China’s ‘museum boom’ and the recent success of a Mandarin language War Horse herald attractive opportunities for UK organisations looking to build up trade and collaboration in the region. Cultural infrastructure is clearly growing and changing at a rapid pace, however looking beyond the big numbers, the picture becomes more complex, with each province telling a different story.
We recently conducted an overview of the operating context in China’s museum and performing arts sectors. We spoke with museum and theatre sector stakeholders, many of whom felt that addressing the UK’s lack of knowledge about the Chinese sector should be the first step towards unlocking future opportunities.
Director of the Shanghai Grand Theatre, Zhang Zhe said co-operation “will be much easier when we understand each other more”, and that at present China’s understanding of UK culture is far greater than the UK’s understanding of Chinese culture. Vice Director of the National Museum of China, Chen Lusheng suggested that the UK could acknowledge what China has achieved, and highlighted mutual understanding as crucial to building future partnerships.
China’s museum sector is described in the press as building ‘with abandon’. The downside of this are new museums lacking content or operational expertise; a potential opportunity for UK partners. The government, aware of this situation, encourages individuals or organisations with just the collections needed to construct new venues themselves. Special land prices and tax incentives are available for construction projects that include cultural elements, and privately funded museums now make up 21.8% of China’s total. However, venues are not blind to the time, trouble and costs they face, despite the incentives. Wang Wei, collector and chief curator at Shanghai’s new high profile Long Museum West Bund stated:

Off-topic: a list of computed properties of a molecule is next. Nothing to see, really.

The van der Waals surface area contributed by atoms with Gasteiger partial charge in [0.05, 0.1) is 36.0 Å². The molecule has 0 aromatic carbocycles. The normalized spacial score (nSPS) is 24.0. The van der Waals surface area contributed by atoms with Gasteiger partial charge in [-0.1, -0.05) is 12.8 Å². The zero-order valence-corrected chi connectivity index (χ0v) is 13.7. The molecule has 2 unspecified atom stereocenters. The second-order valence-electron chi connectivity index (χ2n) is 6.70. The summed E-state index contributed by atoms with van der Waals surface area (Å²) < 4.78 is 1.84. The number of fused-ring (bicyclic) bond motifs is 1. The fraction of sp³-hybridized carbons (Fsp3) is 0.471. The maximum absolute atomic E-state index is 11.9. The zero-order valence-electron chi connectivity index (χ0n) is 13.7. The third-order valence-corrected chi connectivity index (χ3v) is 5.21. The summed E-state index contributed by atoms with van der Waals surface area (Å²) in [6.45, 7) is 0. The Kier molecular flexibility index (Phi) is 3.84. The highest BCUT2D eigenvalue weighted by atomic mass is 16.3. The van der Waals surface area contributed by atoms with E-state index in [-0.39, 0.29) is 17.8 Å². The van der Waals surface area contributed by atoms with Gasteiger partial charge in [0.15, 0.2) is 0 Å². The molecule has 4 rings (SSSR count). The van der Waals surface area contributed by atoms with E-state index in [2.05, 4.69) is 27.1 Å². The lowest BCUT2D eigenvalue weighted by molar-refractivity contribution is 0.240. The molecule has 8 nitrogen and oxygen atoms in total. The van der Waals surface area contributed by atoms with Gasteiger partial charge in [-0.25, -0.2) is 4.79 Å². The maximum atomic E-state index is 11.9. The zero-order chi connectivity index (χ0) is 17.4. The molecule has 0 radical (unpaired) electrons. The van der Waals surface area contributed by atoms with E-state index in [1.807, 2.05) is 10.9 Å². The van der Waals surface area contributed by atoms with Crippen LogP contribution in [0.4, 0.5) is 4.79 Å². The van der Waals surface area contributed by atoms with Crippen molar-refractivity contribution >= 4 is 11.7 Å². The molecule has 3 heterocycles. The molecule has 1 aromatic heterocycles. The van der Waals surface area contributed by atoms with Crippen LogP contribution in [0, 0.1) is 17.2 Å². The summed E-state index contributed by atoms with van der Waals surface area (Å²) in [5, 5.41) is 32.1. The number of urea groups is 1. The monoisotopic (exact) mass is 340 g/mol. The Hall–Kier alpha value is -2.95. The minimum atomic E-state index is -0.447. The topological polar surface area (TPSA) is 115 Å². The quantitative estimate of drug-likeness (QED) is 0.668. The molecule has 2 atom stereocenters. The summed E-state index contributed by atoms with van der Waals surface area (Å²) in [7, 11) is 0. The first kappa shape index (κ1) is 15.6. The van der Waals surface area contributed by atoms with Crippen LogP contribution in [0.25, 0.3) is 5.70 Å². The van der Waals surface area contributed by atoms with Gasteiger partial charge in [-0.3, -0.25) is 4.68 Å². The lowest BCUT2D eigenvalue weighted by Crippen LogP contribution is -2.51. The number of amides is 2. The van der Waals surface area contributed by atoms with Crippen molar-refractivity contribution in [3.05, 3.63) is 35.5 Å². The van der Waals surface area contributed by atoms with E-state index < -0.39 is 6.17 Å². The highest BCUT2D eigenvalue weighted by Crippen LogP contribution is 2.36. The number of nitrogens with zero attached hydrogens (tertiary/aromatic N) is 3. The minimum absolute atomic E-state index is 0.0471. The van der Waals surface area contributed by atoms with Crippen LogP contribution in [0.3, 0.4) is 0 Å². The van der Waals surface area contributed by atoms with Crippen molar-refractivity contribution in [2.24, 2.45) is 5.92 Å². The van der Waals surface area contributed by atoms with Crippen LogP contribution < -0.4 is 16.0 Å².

“It’s too much hard work…My advice to the people who ask me how to go about building a museum is to consider opening a private club.”
In the performing arts, despite high profile additions such as Zaha Hadid’s RMB 1.38bn (£142m) Guangzhou Opera House, the story is less focused on construction and more on structural change. Since 2000, government policy has encouraged performing arts venues to move away from an ‘iron rice bowl’ (constant unconditional supply) of government subsidies and towards a mixed economy model. Beneficial policies aimed at the creative industries more broadly encouraged investment into the sector, fuelling increases in scale, quality and sector consolidation. Parallel to this, rising incomes and leisure time amongst audiences are encouraging a new phenomenon of performing arts clusters. These herald a mixed economy model integrating retail, leisure and cultural functions. At least 10 such clusters are underway nationwide already.
Overall this paints a picture of abundance that fits well with China’s rapid growth story, however it is worth placing the big numbers in context. China had 4,510 museums by the end of 2014, however the USA, with a smaller population, is estimated to have 35,000. Furthermore, resources in both the museums and performing arts sectors are unevenly distributed across China. East coast provinces of Zhejiang and Jiangsu dominate, unsurprisingly as they are wealthy and have a history of nurturing high culture that goes back hundreds of years. 38% of all exhibitions in China in 2013 were in four provinces. These put on between 600 and 1000 exhibitions each across their museums, whereas the five least active provinces averaged less than 50. Zhejiang boasts 223 performing arts venues, whereas the 11 provinces with the smallest number of venues have an average of 19.
The picture therefore is more nuanced than it may first appear. A disproportionate focus on the big numbers, in addition to oversimplifying the picture, may risk causing offence. As former British Council Senior Arts Manager Ophelia Huang pointed out, “‘Market’ seems to be the word found in every discussion related to China…nobody would love the idea of being considered merely as a market.” Drawing on the advice of the National Museum of China and Shanghai Grand Theatre, a deeper understanding of these nuances will be key for UK organisations taking steps into China. As this work progresses, we will be exploring the best opportunities for collaboration and commercial partnerships.
Interview with Wang Wei, collector and chief curator at Shanghai’s new high profile Long Museum West Bund
Economist special report on China’s museums
Former British Council Senior Arts Manager Ophelia Huang draws insights from her experience
Please have a digest of some of our further reading suggestions and carry on the conversation in the comments section below.